I see postings online where individuals refer to ThruLines as “proof.” No. That is not what ThruLines is. It is a way to help those who use AncestryDNA to analyze their results faster since it shows the probable connection to a DNA match using user-submitted trees that have been algorithimically stitched together. The genealogical connection suggested is merely that: a suggestion.
One more time: the genealogical connection is a suggestion.
I’ve privatized this screenshot, but the DNA connection referred to as “DT” is someone who I was aware of before I saw him on my list of DNA matches. George H. Trautvetter (died in 1944–a date that is well-established) is his grandfather. DT was born in the 1950s. He’s not my second twice removed. He’s my third cousin once removed.
The amount of shared autosomal DNA (which is what AncestryDNA measures) is consistent with that relationship–actually it’s consistent with both relationships. But the amount of shared autosomal DNA between two individuals at this distant of a relationship cannot be used to predict that relationship exactly.
The DNA shows there is a relationship.
The genealogical research will need to confirm what that is.
ThruLines gives the researcher a clue as to the genealogical relationship. It does “prove” the specific relationship. That proof comes from actual genealogical research.
Not from an automatic tree generated from a tree compiled from user-submitted family trees.
Instead of death certificates, obituaries, links to relatives, and other information in the “memorial” on FindAGrave, I would rather see links to adjacent stones or information on which stones are in close proximity to the stone for which the memorial was created.
That would be helpful and that would information that would be really lost when the stones are no longer extant.
We’ve made some headway on the identity of the man with the last name of Sledd who murdered an enslaved woman in the general area of Bedford County, Virginia, in 1811. As mentioned in other posts my discovery of the case was made because an individual from the Sledd family was involved in it. While the case is interesting from a historical standpoint, I was not searching it out when it was discovered.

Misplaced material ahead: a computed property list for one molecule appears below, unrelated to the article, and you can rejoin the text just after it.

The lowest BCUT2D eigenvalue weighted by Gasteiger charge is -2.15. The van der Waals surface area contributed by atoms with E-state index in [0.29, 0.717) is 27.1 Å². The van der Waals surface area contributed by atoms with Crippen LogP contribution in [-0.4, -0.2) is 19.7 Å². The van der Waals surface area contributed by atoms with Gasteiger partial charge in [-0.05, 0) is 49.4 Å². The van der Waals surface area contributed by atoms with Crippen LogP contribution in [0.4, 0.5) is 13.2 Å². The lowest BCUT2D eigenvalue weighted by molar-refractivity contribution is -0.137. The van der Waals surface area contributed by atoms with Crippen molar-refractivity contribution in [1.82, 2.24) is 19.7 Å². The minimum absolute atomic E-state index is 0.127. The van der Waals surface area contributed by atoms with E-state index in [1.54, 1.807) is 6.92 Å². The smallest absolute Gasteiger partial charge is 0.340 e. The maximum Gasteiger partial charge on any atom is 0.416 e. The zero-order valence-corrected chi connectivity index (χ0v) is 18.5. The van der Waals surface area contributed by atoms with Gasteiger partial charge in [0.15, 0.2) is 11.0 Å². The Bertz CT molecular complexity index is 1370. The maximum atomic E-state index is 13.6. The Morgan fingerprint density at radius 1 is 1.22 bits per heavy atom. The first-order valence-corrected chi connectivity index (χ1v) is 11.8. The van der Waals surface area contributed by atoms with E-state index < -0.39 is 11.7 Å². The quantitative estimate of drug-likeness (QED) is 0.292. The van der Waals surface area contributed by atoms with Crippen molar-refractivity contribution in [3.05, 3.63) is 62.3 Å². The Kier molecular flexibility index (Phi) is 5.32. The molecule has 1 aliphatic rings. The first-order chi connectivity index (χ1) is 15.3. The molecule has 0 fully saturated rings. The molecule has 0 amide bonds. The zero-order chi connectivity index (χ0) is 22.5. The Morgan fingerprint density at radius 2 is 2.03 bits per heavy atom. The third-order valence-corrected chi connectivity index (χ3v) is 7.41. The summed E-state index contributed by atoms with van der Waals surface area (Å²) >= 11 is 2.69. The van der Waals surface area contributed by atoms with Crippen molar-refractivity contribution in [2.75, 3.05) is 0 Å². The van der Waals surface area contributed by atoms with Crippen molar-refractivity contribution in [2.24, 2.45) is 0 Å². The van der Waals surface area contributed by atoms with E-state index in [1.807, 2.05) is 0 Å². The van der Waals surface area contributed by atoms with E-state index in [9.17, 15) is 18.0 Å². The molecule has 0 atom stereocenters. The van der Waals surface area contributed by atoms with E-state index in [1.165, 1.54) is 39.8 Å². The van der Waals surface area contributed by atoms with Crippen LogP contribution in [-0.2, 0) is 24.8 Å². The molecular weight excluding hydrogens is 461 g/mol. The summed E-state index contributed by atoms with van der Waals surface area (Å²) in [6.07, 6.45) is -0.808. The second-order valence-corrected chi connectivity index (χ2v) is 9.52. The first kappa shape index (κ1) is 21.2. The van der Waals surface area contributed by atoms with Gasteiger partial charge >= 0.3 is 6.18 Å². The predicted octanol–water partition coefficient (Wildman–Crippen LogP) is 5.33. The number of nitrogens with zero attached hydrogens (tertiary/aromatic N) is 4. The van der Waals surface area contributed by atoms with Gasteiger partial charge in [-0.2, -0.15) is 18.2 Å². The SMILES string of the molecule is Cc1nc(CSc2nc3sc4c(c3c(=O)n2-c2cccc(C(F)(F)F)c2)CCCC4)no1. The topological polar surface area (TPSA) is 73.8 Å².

The woman who was murdered was named Lucy.
The research is not complete as there are at least two court cases that resulted after the 1811 murder. Access to one of those case files (the actual murder trial) is temporarily delayed as the records are currently being digitized by the Library of Virginia. The second court case that resulted from the murder was actually a civil case where the estate of the original enslaver was suing to recoup financial losses resulting from the murder. That case has been viewed and copied and is being analyzed. We now know the names of more parties involved, including Lucy who was the victim in the 1811 murder. Her two children are mentioned in that second case, but so far their names have not been specifically given.
Unique first names are great as they help distinguish the individual in records and make identification easier–usually. One should not assume that there are no contemporaries with the exact same unusual name as often names of this type are passed down from one generation to the other.
Unusual first names should be analyzed for clues as they may actually reference maiden names of ancestors, surnames of ancestral associates, surnames of political or pop figures revered by the family, references to geographic locations, etc.
Unusual first names also get butchered by record clerks, census takers, and other officials. Genealogists should always be considerate of alternate spellings and remember that any name that falls within the reasonable realm of “sounds like the name I want” could actually be a reference to the name that you want.
Barksdale gets written as “Basdel” and other references without the “r” and the “k.” Those references are actually good clues as to how the name was likely pronounced.
It’s better than looking for John Sledd because there are entirely too many of those already.
There are a variety of things one can search for in newspapers besides the names of ancestors and relatives.
If your ancestor had a street address consider searching old newspapers for that address trying “123 Lacon Street,” “123 Lacon St.,” etc. It is probably best to put the address in quotation marks and to keep track of the options that have been searched for.